All the while, sea water, leaking into the boat through the poorly plugged bullet holes, had seeped through the cracks between the wooden planks that covered the battery tank and mixed with the sulphuric acid in the cells below creating chlorine gas. As the interior of the boat began to fill with the deadly fumes, Crawford wrapped a towel around his mouth and nose and led the work of plugging-up newly discovered leaks. He knew full well that their only chance was to remain dived for as long as possible in the hope the seaplanes would fly away once they were satisfied that C25 was "killed dead", as they were fond of saying in the old navy.

But, with no propulsion, and the surviving crew deathly sick and choking for air, Sub-lieutenant Cobb had no choice but to order the ballast tanks blown to regain the surface even before the boat was fully submerged. Upon opening the conning tower hatch the battery fans were started to clear the air. As it was impossible to remain below the crew tumbled out onto the casing, even the fit ones more dead than alive. There, they were greeted by the crack of gunfire. To their intense delight they discovered the five enemy aircraft in full flight and another submarine, E51, firing at them with her 12-pounder and Lewis gun. Their relief was brief, however, as the five seaplanes were reinforced by several more German aircraft which then concentrated their attention on their would-be rescuer. E51 in turn was forced to dive or face a fate similar to that suffered by C25. Fortunately, before the Germans could resume their attack on the hapless C-boat, HMS Lurcher, one of the destroyers attached to the 9th Submarine Flotilla at Harwich, arrived on the scene and opened a rapid fire on the aircraft sending them back to their own side of the Channel in haste.

Lurcher took the crippled submarine in tow and brought her into Harwich where she was made fast and evacuated. One of the men who went into the submarine to help remove the dead and wounded reported to Carr, who was aboard Maidstone at the time, that the "inside of the boat was like a slaughter-house. Blood was spattered everywhere".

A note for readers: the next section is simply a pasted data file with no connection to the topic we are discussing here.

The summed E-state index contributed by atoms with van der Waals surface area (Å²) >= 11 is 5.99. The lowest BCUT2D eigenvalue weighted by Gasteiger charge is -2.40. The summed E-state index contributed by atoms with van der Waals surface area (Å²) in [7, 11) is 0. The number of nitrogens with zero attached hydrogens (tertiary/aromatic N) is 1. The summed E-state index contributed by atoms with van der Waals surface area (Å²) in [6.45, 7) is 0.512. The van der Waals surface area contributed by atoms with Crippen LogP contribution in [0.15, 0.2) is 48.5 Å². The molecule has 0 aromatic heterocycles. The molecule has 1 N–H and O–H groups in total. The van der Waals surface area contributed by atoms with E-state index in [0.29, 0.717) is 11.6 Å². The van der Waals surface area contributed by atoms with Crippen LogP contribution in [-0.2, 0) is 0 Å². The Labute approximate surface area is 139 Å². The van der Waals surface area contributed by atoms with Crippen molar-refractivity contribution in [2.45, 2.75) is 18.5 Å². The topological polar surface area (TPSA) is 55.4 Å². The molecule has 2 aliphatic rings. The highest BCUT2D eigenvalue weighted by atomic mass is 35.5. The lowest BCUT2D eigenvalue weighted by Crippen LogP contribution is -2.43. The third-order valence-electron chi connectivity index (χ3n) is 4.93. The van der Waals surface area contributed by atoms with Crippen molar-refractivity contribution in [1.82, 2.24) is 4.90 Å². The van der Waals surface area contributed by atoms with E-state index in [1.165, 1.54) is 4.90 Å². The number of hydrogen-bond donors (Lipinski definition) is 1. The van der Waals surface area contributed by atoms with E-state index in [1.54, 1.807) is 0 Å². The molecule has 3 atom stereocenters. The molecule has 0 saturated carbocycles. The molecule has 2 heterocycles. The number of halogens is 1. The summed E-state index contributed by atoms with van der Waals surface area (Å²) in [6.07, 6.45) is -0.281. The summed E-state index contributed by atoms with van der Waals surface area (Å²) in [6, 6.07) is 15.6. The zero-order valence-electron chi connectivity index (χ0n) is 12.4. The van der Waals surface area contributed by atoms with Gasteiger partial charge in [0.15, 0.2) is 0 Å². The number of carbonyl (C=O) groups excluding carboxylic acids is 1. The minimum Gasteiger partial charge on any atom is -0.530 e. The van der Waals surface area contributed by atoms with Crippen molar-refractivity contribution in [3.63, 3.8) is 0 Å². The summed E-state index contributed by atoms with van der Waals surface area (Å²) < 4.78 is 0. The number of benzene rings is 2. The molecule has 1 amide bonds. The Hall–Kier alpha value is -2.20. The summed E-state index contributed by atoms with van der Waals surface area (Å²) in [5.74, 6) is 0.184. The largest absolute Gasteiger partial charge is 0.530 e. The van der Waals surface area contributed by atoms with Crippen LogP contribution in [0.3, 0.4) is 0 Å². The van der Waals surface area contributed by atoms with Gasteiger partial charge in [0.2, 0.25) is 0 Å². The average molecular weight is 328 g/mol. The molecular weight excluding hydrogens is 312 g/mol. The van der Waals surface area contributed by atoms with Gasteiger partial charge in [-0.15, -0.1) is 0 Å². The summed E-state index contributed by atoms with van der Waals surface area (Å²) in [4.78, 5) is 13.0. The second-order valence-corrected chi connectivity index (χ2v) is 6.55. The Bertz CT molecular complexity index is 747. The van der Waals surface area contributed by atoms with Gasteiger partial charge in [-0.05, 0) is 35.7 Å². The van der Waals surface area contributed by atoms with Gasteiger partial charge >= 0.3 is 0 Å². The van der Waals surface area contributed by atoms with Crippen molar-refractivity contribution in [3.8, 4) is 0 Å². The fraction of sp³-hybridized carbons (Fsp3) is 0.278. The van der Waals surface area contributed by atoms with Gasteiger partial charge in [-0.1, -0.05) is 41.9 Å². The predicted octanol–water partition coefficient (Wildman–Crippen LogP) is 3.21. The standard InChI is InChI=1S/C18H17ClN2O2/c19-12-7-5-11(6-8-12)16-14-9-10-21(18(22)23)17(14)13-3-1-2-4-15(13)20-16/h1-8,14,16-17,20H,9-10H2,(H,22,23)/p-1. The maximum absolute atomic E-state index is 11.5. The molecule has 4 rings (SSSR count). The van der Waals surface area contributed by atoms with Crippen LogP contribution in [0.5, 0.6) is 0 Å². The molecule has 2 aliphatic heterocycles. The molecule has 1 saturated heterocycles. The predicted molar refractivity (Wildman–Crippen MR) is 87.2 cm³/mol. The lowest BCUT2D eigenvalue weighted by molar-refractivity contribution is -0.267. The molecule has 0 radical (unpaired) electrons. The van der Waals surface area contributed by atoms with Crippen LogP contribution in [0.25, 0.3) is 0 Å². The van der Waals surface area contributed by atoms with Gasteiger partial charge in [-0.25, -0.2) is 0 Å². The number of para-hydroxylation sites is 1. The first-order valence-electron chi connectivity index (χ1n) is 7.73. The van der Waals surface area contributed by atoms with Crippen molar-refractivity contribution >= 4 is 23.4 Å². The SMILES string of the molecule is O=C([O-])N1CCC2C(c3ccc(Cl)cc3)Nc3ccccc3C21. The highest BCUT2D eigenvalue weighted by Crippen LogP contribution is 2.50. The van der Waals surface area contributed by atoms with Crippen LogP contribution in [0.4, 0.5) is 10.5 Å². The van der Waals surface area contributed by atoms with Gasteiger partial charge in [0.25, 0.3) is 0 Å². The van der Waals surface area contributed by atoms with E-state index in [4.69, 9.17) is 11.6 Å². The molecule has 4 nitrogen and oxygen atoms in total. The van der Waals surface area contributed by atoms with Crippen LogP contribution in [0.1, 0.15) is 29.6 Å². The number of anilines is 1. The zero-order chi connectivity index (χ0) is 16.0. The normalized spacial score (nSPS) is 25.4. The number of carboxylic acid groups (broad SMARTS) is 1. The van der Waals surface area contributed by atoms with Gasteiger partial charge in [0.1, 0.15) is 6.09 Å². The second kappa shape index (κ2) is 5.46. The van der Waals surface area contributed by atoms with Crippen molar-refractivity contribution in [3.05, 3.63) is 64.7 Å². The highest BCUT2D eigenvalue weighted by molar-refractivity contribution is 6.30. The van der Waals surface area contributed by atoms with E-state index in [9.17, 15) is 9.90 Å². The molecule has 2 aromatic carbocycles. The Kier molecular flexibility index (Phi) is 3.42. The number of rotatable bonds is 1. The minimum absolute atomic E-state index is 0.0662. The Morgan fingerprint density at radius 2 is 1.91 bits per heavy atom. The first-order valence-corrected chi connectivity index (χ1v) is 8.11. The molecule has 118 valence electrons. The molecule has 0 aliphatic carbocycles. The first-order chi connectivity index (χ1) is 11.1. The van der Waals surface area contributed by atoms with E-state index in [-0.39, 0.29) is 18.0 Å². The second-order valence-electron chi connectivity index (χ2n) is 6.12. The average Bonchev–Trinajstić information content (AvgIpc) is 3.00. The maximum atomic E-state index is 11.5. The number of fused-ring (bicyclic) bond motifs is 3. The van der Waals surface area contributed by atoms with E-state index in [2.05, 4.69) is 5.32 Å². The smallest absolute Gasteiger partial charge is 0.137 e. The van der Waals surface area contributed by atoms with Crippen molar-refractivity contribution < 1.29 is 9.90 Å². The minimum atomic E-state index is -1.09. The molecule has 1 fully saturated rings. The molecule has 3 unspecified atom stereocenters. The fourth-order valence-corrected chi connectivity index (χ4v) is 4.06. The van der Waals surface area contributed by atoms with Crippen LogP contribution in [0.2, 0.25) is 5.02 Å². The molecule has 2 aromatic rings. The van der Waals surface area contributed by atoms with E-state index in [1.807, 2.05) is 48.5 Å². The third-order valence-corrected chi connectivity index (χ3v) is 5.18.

The submarine was quickly repaired and returned to service under the command of Lieutenant Arthur Lindsell and, now Acting Lieutenant Roland M. Cobb as Second in Command.

NOTE 1: At the end of the war, along with his medals, CERA C. J. Crawford, RNR, received an extract from the Admiralty report, commencing: "Crawford was the only man who kept his head throughout, and his action in removing a rating who had become jammed in the conning tower was highly courageous". The letter containing the extract was signed by Sir Charles Walker.

NOTE 2: Ever since this incident, and certainly into the 1950s that I know of for certain, it was customary for the building or refitting yard to present a newly commissioned submarine with a canvas bag full of tapered wooden bungs of various sizes, for plugging bullet holes.

Those killed in this attack were:


  • Lieutenant David Courtenay Bell, RN. Commanding Officer
    23 year old Lt. Bell was the son of Robert Arthur and Eveline Maud Bell, of 31, Waldegrave Park, Strawberry Hill, Middx. His remains are interred at the Shotley (St. Mary) Churchyard, Suffolk in the Submarine Enclosure.


  • Petty Officer William George Borrow, Coxswain (237304)
    Age 27 at the time of his death, PO Borrow was the son of Ernest Nanson Borrow and Annie Borrow, of Nottingham. His remains are interred at Camberwell (Forest Hill Road) Cemetery, London, United Kingdom.
  • Leading Seaman William Barge (J/124)
    Very little is recorded of this man, except the selfless manner of his death. Leading Seaman Barge is buried at the Shotley (St Mary) Churchyard, Suffolk in the Submarine Enclosure.
  • Signalman C. A. Buttle (J/9244)
    23 year old Signalman Buttle was the son of Mrs. Janet Buttle, of 50, Normanton Rd, Derby. His remains are interred at the Derby (Nottingham Road) Cemetery, Derbyshire, United Kingdom.
  • Able Seaman John Marcian Walsh (J/10812)
    AB Walsh was the son of the late Edward and Mary Walsh, of Liverpool. He was 25 years old and his remains rest in the Liverpool (Anfield) Cemetery, Lancashire, United Kingdom.
  • Able Seaman George Sidney Hamilton (J/26612)
    21 year old AB Hamilton was the husband of Elizabeth Hamilton, of 212, Silver Rd., Norwich. His remains rest in the Norwich Cemetery, Norfolk, United Kingdom.